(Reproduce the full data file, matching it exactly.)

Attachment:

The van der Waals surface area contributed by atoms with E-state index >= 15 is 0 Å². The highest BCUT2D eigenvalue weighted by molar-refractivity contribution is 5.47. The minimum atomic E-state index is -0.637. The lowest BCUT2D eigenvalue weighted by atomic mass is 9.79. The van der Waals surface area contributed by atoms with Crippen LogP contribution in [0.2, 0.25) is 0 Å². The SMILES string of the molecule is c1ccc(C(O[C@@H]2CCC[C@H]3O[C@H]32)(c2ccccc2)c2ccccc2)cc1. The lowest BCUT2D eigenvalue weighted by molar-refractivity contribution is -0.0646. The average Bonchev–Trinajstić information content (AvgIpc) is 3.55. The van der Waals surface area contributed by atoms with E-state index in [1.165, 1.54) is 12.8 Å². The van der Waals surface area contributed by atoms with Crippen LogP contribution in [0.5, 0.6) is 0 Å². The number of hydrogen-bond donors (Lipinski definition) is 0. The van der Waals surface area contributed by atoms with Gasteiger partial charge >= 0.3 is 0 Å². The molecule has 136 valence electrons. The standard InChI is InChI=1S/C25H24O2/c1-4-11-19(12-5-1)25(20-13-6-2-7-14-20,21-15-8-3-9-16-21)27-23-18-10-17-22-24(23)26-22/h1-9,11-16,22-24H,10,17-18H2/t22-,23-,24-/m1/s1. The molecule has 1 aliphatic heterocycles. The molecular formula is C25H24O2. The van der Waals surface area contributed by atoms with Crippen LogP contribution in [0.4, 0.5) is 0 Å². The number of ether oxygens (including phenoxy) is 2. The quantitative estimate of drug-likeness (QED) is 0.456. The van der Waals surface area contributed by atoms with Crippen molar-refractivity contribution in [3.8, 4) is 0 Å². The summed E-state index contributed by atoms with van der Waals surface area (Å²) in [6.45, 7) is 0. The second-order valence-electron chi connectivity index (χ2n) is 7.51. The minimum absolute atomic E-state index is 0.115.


The van der Waals surface area contributed by atoms with E-state index >= 15 is 0 Å². The highest BCUT2D eigenvalue weighted by molar-refractivity contribution is 5.47. The minimum atomic E-state index is -0.637. The lowest BCUT2D eigenvalue weighted by atomic mass is 9.79. The van der Waals surface area contributed by atoms with Crippen LogP contribution in [0.2, 0.25) is 0 Å². The SMILES string of the molecule is c1ccc(C(O[C@@H]2CCC[C@H]3O[C@H]32)(c2ccccc2)c2ccccc2)cc1. The lowest BCUT2D eigenvalue weighted by molar-refractivity contribution is -0.0646. The average Bonchev–Trinajstić information content (AvgIpc) is 3.55. The van der Waals surface area contributed by atoms with E-state index in [1.165, 1.54) is 12.8 Å². The van der Waals surface area contributed by atoms with Crippen LogP contribution in [0.5, 0.6) is 0 Å². The number of hydrogen-bond donors (Lipinski definition) is 0. The van der Waals surface area contributed by atoms with Gasteiger partial charge >= 0.3 is 0 Å². The molecule has 136 valence electrons. The standard InChI is InChI=1S/C25H24O2/c1-4-11-19(12-5-1)25(20-13-6-2-7-14-20,21-15-8-3-9-16-21)27-23-18-10-17-22-24(23)26-22/h1-9,11-16,22-24H,10,17-18H2/t22-,23-,24-/m1/s1. The molecule has 1 aliphatic heterocycles. The molecular formula is C25H24O2. The van der Waals surface area contributed by atoms with Crippen LogP contribution in [0.4, 0.5) is 0 Å². The number of ether oxygens (including phenoxy) is 2. The quantitative estimate of drug-likeness (QED) is 0.456. The van der Waals surface area contributed by atoms with Crippen molar-refractivity contribution in [3.8, 4) is 0 Å². The summed E-state index contributed by atoms with van der Waals surface area (Å²) in [6.45, 7) is 0. The second-order valence-electron chi connectivity index (χ2n) is 7.51. The minimum absolute atomic E-state index is 0.115.